Humanity's Biggest Test: Feed a Population of 10 Billion Without Destroying Earth

Intergovernmental Panel for Climate Change (IPCC) special report weighed in on the role of our land use in climate change.

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On August 1, experts negotiated the most comprehensive scientific assessment ever of the role the land we live off plays in climate change, expected to highlight the stark choices humanity faces to feed 10 billion people while preserving Nature.

United Nations’ Intergovernmental Panel for Climate Change (IPCC) special report on land use is expected to warn how industrialised food chains, rampant resource exploitation, and even efforts to stave off the worst effects of global warming, are jeopardising our future.

The Trouble Now

But it will also deliver a withering verdict on global inequality, depicting a planet where billions of overfed people throw away vast amounts of calories at the end of each day as hundreds of millions go to bed hungry.

As delegates from around the world began poring over the report's draft text in Geneva, experts said the importance of using land efficiently had long been overlooked. “When you look at both the effects of the changing climate as well as contributions to climate change, the land sector is incredibly important,” said Lynn Scarlett, vice president for public policy at The Nature Conservancy campaign group.

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Land use including agriculture and deforestation account for around a quarter of planet-warming greenhouse gas emissions. Industrial farming uses one third of all land on Earth and up to 74 per cent of fresh water.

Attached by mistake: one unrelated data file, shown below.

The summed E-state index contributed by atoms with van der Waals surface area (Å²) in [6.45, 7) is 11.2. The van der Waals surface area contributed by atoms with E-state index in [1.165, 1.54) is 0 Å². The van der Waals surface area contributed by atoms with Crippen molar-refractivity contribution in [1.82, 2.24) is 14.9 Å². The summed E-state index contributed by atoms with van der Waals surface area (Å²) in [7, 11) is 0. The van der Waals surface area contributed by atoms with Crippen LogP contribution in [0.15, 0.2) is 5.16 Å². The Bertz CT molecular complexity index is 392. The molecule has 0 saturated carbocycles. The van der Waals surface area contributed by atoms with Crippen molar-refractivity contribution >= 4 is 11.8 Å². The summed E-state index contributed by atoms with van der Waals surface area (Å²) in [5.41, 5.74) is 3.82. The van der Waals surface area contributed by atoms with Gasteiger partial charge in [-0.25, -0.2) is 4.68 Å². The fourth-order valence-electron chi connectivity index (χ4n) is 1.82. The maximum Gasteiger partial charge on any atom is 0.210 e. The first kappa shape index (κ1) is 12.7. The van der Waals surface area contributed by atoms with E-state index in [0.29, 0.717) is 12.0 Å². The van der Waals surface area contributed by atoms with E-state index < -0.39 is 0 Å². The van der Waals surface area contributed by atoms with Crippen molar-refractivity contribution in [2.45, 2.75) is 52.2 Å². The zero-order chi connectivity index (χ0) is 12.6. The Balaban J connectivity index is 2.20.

Stephen Cornelius, WWF's chief advisor on climate change, said the world needed “an urgent transformation in how we use land in the future. This includes the type of farming we do, our food system and diets, and the conservation of areas such as forests and other natural ecosystems.”

My farm, my food

Addressing the opening plenary, IPCC Chair Hoesung Lee said the land use assessment affected everyone. “You could say this report is about my landscape, my farm, and my food,” he said.

Inger Andersen, the new head of the UN's Environment Programmes, called the 1,200-page document “a hugely important piece of science.” “Land can either be a source or a sink of greenhouse gases, and whether it has a positive or negative impact on a climate-changing world is up to us,” she told delegates via video link.

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With the global population set to hit 10 billion by mid-century, there are fears existing food systems will be stretched to breaking point. Meat is a major problem, as is food waste. It's estimated as much as 30 per cent of all food produced ends up in landfills—with a carbon footprint to match.

“Although land provides more than enough food to feed everyone, there are still 820 million who go to bed hungry every night,” said Stephan Singer, senior adviser on global energy policies with Climate Action Network, a global grouping of NGOs.

In addition, monoculture crops such as soy used for energy and animal feed are reshaping Earth's surface, contributing to the destruction of carbon-absorbing forests.

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Trade offs?

An IPCC report in October 2018, on the feasibility of limiting temperature rises to 1.5C (2.7F), in line with the Paris climate accord goals, sparked global protest movements demanding that governments bring their policies in line with the science.

The land use report is expected to detail increasing desertification and habitat degradation from agriculture, with an area of tropical forest the size of Sri Lanka lost each year.

It will also throw up a number of trade offs.

One is striking the right balance between land used for food and land used to mitigate global warming, such as forests and bioenergy projects. “We need to move away from harmful industrial agriculture that relies on chemicals, drives deforestation and releases emissions,” said Teresa Anderson, climate policy co-ordinator at global campaign group ActionAid.

“The writing is on the wall for big agriculture corporations.”


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